US4596748A (en) * 1984-04-11 1986-06-24 United Technologies Corporation Method for replacing lost electrolyte in fuel cells
US4826741A (en) * 1987-06-02 1989-05-02 Ergenics Power Systems, Inc. Ion exchange fuel cell assembly with improved water and thermal management
US4902278A (en) * 1987-02-18 1990-02-20 Ivac Corporation Fluid delivery micropump
US5382478A (en) * 1992-11-03 1995-01-17 Ballard Power Systems Inc. Electrochemical fuel cell stack with humidification section located upstream from the electrochemically active section
US5716726A (en) * 1994-12-22 1998-02-10 Dreisbach Electromotive, Inc. Electrolyte starved metal-air battery
US5853909A (en) * 1995-06-23 1998-12-29 International Fuel Cells, Llc Ion exchange membrane fuel cell power plant with water management pressure differentials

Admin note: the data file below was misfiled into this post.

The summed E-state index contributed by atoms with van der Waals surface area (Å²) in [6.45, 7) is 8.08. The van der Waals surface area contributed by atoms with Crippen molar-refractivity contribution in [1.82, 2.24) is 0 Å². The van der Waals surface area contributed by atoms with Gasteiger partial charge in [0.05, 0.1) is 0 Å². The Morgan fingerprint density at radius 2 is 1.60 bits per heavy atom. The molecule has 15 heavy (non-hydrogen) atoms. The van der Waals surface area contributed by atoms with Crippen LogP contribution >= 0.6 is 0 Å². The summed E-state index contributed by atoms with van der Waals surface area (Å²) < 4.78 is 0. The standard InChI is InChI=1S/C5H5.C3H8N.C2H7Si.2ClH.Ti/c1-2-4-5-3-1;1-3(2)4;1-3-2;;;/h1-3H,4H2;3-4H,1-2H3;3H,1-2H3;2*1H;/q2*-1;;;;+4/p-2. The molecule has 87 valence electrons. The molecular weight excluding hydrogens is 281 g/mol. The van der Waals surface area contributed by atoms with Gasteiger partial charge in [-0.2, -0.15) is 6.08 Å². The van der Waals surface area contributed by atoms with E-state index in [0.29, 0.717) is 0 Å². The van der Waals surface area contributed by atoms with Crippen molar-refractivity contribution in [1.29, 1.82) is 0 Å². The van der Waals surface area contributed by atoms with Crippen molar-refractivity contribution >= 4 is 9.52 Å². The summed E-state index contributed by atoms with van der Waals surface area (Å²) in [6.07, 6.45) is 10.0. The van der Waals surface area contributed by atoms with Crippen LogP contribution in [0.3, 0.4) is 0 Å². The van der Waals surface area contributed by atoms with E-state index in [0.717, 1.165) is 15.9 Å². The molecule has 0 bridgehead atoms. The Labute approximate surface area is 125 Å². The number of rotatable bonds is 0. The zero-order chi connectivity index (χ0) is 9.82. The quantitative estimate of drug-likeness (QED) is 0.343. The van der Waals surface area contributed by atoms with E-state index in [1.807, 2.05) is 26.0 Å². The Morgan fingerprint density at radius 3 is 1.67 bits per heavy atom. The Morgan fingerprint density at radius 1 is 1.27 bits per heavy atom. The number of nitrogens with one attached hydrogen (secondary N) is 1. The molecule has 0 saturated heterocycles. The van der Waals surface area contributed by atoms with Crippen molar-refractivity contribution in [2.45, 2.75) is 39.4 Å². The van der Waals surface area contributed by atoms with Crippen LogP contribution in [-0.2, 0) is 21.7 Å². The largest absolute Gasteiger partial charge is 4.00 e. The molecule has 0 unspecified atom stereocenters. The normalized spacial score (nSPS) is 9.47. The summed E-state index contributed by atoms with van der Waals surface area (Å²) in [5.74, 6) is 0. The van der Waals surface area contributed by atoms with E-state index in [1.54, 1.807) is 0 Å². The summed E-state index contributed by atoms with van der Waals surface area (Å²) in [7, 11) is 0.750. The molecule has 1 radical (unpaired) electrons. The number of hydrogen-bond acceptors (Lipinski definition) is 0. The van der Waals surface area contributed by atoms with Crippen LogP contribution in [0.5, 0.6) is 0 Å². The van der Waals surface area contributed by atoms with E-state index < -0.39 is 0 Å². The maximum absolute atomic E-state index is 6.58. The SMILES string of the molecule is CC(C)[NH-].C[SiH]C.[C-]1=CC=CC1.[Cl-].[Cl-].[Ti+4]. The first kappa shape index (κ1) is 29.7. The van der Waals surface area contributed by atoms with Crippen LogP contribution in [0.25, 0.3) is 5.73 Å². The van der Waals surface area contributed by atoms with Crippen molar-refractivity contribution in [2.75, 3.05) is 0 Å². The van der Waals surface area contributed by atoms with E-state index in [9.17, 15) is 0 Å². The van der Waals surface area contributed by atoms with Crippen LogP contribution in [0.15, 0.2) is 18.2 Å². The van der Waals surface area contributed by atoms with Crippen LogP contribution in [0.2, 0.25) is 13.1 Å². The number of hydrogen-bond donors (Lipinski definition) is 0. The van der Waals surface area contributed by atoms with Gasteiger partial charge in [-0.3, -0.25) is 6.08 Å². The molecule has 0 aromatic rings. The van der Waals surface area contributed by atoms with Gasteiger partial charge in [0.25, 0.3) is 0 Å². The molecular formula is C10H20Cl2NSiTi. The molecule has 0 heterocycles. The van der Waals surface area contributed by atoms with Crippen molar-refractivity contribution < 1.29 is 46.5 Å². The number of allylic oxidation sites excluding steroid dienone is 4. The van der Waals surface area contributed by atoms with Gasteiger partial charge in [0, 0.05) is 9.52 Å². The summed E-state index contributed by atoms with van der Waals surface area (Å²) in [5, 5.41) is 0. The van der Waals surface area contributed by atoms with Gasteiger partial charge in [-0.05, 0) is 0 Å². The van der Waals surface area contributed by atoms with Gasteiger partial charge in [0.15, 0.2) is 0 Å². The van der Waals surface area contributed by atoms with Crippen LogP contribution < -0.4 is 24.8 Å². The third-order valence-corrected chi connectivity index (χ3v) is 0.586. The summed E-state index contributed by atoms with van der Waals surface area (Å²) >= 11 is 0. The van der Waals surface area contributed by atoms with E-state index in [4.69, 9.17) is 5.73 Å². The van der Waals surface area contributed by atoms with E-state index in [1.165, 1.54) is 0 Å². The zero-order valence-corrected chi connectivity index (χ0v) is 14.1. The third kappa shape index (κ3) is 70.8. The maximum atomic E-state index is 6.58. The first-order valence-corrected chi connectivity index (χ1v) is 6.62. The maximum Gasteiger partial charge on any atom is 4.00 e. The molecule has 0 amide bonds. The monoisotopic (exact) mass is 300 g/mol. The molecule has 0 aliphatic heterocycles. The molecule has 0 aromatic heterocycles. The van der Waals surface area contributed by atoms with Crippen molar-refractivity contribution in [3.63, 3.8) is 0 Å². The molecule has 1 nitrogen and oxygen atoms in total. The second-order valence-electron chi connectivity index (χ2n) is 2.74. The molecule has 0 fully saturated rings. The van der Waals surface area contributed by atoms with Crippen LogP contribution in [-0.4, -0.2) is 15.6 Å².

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* Cited by examiner, † Cited by third party
Publication number Priority date Publication date Assignee Title
US3615846A (en) * 1969-01-02 1971-10-26 Gen Electric Fluid expansion bladder
US4098960A (en) * 1976-12-27 1978-07-04 United Technologies Corporation Fuel cell fuel control system
US4098959A (en) * 1976-12-27 1978-07-04 United Technologies Corporation Fuel cell fuel control system
US4596748A (en) * 1984-04-11 1986-06-24 United Technologies Corporation Method for replacing lost electrolyte in fuel cells
US4902278A (en) * 1987-02-18 1990-02-20 Ivac Corporation Fluid delivery micropump
US4826741A (en) * 1987-06-02 1989-05-02 Ergenics Power Systems, Inc. Ion exchange fuel cell assembly with improved water and thermal management